She can rope, design and ride with style

Kelly Trom
ktrom@mustangdaily.net

The cars halt at the stop sign between Grand Avenue and Perimeter Road, idling as clumps of students pass by on the way to class. Shoes hit the pavement as the students cross, soles hitting the alternating white stripes. Converse. Vans. Combat boots. Rainbows. Moccasins.

And something else. Something unconventional. Red cowboy boots with teal stitching, fringe hanging off the sides. Adorned with yellow flowers, and bejeweled with multicolor rhinestones. Not your typical, everyday footwear — even for an agriculture student.

These boots could only belong to agricultural communication senior Quincy Freeman. In fact, they are part of her upcoming fall line, which has yet to hit stores.

Freeman has married her love of rodeo and passion for fashion by designing her own brand of cowboy boots and apparel.

Cal Poly student. Fashion designer. Rodeo team captain. Business woman. Freeman wears many different hats, but her favorite is a custom cowgirl hat, complete with her signature red rose.

Quincy’s cowgirl background

A self-proclaimed authentic cowgirl, Freeman is no stranger to the ranching and rodeo world. Her mom is from one of the first ranching families in Nevada, and her dad is from a ranching family in Oregon.

Freeman started rodeo in high school and fell in love with the sport. In fact, one of the reasons she came to Cal Poly was for the rodeo team. Her dad and uncles all attended Cal Poly and were on the team, so it has become a tradition, she said.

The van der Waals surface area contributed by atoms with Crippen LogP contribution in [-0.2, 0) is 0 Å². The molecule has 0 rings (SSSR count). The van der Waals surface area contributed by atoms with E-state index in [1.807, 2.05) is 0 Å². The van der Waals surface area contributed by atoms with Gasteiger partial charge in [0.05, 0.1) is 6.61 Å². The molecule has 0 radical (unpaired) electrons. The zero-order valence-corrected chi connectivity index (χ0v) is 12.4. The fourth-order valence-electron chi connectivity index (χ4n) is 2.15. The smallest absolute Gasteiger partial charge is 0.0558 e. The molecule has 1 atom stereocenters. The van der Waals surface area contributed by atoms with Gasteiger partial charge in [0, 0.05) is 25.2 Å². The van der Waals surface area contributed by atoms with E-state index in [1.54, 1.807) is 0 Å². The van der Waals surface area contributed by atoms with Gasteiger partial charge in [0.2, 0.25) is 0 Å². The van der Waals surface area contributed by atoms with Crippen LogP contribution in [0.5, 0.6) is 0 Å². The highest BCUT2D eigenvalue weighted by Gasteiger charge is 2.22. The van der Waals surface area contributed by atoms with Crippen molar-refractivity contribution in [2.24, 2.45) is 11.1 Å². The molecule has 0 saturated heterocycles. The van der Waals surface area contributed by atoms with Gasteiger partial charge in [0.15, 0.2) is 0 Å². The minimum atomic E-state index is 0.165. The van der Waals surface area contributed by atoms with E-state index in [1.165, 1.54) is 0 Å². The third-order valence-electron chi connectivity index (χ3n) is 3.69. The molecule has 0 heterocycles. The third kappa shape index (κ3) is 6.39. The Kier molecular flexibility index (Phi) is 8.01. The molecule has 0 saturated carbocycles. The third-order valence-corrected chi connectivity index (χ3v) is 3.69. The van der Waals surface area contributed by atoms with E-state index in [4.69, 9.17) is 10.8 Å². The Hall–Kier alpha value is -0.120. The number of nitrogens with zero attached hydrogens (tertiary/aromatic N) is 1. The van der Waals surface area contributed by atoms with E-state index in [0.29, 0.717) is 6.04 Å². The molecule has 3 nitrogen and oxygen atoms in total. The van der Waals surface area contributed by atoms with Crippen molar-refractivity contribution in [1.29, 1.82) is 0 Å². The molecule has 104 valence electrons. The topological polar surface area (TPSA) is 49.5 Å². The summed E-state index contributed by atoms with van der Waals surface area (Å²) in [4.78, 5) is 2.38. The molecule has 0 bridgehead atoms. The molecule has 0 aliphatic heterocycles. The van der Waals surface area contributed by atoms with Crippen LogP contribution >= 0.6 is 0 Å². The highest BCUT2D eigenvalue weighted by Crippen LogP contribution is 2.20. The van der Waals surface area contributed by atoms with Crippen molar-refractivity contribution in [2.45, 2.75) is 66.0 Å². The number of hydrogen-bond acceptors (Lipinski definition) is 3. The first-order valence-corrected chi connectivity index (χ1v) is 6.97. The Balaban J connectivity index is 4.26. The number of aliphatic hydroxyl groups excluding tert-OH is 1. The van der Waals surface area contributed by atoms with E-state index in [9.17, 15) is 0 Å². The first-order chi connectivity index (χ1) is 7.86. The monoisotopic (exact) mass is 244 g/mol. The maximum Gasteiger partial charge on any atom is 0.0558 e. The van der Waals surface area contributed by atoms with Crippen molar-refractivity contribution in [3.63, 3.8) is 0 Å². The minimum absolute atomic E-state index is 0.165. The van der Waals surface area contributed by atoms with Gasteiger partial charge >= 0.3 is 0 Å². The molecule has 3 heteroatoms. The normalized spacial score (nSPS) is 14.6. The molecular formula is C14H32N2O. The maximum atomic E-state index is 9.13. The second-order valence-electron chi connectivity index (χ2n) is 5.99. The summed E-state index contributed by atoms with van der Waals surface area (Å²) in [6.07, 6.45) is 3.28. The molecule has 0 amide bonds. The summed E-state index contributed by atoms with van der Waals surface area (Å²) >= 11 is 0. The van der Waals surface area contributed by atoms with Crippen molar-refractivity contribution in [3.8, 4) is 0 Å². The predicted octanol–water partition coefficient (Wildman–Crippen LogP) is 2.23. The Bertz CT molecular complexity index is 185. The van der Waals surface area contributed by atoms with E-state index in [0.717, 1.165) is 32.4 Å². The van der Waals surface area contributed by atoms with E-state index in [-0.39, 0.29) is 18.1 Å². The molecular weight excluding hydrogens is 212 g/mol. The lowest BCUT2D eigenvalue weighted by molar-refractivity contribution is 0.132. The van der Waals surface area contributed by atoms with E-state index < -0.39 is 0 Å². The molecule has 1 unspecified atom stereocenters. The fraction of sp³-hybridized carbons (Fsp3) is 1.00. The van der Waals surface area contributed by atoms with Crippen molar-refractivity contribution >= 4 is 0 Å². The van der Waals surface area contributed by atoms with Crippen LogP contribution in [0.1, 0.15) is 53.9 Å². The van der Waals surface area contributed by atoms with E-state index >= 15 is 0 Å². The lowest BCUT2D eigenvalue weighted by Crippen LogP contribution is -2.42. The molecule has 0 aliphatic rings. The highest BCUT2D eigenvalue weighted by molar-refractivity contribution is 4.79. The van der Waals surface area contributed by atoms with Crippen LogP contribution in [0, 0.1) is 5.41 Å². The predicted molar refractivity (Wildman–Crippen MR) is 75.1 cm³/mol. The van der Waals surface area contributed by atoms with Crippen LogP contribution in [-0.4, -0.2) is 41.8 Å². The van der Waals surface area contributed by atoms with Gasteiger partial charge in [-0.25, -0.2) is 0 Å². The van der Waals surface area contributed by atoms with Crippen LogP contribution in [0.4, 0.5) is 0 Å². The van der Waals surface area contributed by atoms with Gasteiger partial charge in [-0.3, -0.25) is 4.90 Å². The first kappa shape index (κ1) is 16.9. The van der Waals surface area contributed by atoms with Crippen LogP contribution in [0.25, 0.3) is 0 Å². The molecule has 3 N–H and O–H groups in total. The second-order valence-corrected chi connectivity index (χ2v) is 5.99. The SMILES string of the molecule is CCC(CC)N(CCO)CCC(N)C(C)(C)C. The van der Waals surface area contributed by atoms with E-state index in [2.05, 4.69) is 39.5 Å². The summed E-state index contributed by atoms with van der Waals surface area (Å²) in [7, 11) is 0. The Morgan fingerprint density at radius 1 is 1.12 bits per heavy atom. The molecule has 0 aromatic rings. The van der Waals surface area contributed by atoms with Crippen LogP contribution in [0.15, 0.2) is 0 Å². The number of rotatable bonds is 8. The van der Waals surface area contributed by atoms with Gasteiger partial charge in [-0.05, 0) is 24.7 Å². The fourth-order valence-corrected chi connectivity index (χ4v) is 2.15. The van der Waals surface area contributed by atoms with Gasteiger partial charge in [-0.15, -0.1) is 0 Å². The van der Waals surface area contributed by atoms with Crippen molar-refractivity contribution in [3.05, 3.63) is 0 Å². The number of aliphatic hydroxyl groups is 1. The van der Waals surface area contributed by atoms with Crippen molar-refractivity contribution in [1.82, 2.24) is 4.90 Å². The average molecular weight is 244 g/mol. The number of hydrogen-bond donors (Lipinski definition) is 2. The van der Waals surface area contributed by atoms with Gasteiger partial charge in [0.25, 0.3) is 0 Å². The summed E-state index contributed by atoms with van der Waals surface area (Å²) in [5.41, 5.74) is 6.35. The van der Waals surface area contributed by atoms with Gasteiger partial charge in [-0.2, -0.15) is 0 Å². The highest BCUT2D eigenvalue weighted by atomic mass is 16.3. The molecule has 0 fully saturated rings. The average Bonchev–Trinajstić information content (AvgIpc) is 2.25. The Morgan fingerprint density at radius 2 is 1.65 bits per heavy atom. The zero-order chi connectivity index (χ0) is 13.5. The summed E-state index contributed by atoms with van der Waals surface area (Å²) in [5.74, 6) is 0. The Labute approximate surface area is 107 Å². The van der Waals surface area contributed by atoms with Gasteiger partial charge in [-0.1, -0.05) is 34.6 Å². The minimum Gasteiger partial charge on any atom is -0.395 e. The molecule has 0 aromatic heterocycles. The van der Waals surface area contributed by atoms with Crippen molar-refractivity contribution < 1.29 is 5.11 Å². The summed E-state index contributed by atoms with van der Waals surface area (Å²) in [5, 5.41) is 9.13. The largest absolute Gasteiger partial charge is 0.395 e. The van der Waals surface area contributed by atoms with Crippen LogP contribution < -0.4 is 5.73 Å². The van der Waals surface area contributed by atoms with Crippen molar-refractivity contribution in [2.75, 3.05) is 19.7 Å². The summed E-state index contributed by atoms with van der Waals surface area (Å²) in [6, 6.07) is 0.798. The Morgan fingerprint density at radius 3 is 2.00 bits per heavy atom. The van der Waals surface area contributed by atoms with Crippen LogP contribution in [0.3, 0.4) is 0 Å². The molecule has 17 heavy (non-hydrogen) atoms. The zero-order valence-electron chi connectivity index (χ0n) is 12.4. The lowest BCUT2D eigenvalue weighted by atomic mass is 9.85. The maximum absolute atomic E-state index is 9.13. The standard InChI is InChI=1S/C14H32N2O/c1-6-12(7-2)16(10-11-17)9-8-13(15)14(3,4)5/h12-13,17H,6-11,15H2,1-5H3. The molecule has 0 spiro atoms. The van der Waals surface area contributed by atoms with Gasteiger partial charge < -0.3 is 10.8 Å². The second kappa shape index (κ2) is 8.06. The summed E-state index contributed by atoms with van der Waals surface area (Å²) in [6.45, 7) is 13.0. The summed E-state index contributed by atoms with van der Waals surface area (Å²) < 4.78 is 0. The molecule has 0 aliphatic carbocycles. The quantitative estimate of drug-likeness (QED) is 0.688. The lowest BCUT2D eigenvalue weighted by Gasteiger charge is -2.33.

“She takes her family’s roots in the rodeo and cattle communities very seriously, and she makes a point to carry on her family’s heritage through her designs,” agricultural communication senior and Freeman’s friend Malorie Bankhead said.

Freeman has been team captain of the women’s rodeo team for two years and has qualified for the College National Finals for Rodeo. With the sport running through her veins, it’s no surprise Freeman views the people in rodeo like family.

“It is a small world, really, and wherever you go, you can make ties with people you know in common,” Freeman said.

Freeman met some of her closest friends competing because they shared her love of the sport and the animals involved.

“They are some of the most kind people and selfless people,” she said. “Always putting their animals before themselves.”

But this cowgirl isn’t afraid to ride in style — a quality she attributes to strong female figures in her life.

“I always loved clothes and dressing up,” she said. “I kind of get that from my nona and mom. They were always kind of fashion icons growing up for me.”

Not only did they inspire her fashion sense, but were also role models who lived the Western lifestyle.

“Growing up, I always looked to my nona and mom because they were a perfect example of what a cowgirl is,” Freeman said.